I just came back from the 2015 Philadelphia Trans-Heatlh Conference. I’d gone there once before, in 2012, when I didn’t know what to do except that I needed to do something. I had a funny feeling that I didn’t want to transition directly to Male with a capital M.
In 2012 I was a lurker. I hadn’t changed my name. I hadn’t started to blog, I didn’t know any trans men, and I didn’t know anyone at the conference. I day-tripped from New York so I could go to a workshop on non-binary transition (given by Micah of Neutrois Nonsense). I didn’t talk to anyone, I just gawked. I didn’t feel like I belonged. I felt like a wanna be. Except that I wasn’t sure what I wanted to be.
I was envious of the middle-aged guys who transitioned ten years ago. I was envious of the guys who high-fived their long-lost friends and seemed to know everyone at the conference. I went home from the 2012 conference thinking that I wasn’t going to transition, I was just going to do a few things to make myself feel more comfortable. I decided to start by legally changing my name.
It would have made more sense to start by reducing my social isolation, but the conference proved that I wasn’t ready for that. I kept reading. I started my blog. It took a year and a half for me to make it to the transmasculine support group at the LGBT Center. Through that group, I now know a bunch of guys in various stages of transition and they know me. A dozen of us were there for the 2015 conference. It made a huge difference in how comfortable I felt being there.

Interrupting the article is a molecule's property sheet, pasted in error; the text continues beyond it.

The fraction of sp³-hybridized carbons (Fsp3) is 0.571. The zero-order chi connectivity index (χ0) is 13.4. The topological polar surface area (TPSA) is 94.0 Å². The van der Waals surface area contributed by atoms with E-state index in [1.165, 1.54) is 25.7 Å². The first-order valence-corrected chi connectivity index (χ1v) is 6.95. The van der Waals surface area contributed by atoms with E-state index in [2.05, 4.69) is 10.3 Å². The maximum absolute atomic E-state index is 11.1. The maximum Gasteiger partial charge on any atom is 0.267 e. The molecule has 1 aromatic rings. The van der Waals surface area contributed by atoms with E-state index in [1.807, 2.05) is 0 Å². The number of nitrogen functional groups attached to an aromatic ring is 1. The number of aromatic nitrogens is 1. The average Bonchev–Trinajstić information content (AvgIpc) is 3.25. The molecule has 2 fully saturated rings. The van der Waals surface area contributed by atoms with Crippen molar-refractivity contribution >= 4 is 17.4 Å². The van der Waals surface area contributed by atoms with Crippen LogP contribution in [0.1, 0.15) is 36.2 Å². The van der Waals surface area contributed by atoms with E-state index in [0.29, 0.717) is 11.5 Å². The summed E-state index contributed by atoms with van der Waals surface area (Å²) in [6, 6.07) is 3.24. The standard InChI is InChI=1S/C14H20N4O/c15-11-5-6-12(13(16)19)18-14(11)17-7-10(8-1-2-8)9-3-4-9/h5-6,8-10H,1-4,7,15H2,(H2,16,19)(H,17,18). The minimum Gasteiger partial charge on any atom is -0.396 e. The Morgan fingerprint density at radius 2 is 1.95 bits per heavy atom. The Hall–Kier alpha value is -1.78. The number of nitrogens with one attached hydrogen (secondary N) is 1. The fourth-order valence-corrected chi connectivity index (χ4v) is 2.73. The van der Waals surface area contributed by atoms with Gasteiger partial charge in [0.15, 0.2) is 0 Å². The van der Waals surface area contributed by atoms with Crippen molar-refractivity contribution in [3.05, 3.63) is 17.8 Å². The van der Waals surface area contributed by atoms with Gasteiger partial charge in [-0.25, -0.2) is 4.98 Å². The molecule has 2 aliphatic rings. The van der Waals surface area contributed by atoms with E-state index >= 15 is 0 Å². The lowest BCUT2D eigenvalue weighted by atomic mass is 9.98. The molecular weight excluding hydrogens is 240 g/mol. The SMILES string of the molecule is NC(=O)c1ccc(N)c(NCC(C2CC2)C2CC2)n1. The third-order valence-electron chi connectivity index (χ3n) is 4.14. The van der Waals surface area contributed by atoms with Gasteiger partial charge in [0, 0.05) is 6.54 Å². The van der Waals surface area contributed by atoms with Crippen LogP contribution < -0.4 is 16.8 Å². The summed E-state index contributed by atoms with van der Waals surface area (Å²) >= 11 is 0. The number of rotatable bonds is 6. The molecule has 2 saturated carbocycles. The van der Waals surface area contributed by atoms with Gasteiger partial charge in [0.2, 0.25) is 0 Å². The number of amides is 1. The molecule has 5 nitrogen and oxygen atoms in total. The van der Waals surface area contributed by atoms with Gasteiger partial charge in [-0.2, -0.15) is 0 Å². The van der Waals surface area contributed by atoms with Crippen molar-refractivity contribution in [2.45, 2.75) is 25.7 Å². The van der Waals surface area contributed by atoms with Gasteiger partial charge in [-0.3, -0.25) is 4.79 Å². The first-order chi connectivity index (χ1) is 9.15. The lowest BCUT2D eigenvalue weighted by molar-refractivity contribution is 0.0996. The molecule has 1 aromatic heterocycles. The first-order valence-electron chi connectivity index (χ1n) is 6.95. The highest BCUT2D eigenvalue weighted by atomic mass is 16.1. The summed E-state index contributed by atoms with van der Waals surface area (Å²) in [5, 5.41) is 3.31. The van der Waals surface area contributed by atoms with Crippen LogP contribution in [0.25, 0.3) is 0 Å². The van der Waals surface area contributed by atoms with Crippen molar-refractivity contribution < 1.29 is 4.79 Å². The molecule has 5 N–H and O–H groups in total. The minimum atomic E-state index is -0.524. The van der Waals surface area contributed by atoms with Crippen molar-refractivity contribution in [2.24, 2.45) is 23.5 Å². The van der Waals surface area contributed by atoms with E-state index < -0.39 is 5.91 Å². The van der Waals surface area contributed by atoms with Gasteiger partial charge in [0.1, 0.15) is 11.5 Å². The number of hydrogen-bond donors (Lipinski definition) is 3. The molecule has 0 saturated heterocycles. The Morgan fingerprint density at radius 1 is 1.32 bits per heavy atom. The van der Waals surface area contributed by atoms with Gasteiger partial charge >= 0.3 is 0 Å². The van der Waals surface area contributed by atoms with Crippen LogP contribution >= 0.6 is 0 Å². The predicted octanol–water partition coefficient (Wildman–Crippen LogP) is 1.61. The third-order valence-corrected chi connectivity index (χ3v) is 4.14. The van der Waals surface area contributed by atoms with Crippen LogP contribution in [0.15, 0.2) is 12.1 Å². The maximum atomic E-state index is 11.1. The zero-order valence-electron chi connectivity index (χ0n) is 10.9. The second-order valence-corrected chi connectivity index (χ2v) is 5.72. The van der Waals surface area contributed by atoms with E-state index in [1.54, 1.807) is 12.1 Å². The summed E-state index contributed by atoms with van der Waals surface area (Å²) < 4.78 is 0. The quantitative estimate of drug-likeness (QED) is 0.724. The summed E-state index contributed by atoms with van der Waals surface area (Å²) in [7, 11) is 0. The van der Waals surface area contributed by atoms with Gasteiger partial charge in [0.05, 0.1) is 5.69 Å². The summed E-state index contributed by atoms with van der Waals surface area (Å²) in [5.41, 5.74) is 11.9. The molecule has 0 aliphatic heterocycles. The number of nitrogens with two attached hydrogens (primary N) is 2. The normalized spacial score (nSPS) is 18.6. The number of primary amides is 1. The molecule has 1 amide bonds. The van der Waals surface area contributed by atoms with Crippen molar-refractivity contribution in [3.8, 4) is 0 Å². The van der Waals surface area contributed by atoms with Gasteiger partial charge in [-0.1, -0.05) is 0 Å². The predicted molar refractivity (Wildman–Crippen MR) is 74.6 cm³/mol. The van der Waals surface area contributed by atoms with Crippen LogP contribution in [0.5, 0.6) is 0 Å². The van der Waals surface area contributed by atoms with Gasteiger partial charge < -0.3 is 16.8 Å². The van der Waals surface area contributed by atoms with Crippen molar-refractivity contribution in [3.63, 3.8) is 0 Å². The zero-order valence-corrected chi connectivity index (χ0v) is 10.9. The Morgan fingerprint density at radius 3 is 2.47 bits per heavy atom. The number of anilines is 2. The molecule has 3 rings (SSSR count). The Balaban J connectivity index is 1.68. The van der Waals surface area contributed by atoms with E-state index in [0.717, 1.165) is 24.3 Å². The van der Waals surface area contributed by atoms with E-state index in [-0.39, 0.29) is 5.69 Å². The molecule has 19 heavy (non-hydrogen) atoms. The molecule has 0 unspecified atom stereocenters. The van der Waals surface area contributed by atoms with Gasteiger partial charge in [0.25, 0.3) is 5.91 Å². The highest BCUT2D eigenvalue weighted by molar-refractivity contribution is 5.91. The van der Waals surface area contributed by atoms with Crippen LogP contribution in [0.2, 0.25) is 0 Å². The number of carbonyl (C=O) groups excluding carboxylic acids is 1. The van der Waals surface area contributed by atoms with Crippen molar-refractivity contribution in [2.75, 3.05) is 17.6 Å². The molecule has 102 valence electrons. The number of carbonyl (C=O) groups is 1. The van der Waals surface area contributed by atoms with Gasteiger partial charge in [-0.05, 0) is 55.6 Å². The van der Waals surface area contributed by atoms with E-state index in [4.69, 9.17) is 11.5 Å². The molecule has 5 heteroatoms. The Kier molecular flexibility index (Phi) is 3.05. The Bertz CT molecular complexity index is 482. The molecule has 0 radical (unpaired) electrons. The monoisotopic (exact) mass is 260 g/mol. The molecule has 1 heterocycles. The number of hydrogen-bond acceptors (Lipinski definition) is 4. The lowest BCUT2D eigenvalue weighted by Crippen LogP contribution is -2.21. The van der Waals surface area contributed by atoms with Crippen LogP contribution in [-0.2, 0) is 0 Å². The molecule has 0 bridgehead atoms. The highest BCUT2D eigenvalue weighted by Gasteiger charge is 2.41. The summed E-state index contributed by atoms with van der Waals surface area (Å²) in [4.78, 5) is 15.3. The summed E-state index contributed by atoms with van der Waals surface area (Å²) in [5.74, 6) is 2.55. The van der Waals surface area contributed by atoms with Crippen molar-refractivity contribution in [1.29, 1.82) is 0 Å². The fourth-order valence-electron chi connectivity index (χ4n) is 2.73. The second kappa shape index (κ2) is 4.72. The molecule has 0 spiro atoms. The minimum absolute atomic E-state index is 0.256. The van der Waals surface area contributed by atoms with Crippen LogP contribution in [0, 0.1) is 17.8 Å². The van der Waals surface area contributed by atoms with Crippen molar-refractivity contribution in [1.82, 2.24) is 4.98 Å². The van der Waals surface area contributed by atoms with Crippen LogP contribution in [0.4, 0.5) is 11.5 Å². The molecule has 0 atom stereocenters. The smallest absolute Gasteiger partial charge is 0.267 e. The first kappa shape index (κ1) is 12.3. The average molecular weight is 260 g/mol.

There were thousands of short guys and tall gals and people who I assumed were transitioning but I couldn’t tell for sure which direction they were going in. I talked to a couple of trans guys who were in their first year of transition and a handful of non-binary and/or genderqueer folk. This time I could see that there were a lot of people in flux, trying to figure out where they fit in. This time I let myself feel welcome.
I went with my usual questions but mostly I listened. The two workshops that resonated were on starting transition over the age of forty, and exploring aging issues in trans male communities. I learned that testosterone dosing should be lower than the standard protocol if you are in menopause, and that it helps with hot flashes/night sweats. I also heard a lot from guys who had been on testosterone for ten or fifteen years and needed to go on low dose or stop taking it because of health issues (sleep apnea, diabetes, and high cholesterol). They said you have to listen to your body and be open to changing your dosing regimen once you have achieved your desired goals. I joined a Facebook group for trans guys over 40 moderated by one of the panelists.
The workshops also discussed why you need social networks and peer support. The highlight of my trip was running into other bloggers and readers. I met Kameron (janitorqueer) and their partner, and I had lunch with Shawn (Dawn to Don). I missed meeting a few other people I’d hoped to find. Next time I’ll make a plan. The contact made me feel real.
What I took away from the conference is that I still need to work on my social isolation. I need to find a primary care physician regardless of whether I take hormones and I need to learn how to listen to my body. I need to stop apologizing for identifying as both butch and transgender. I need to stop apologizing for not having it all figured out.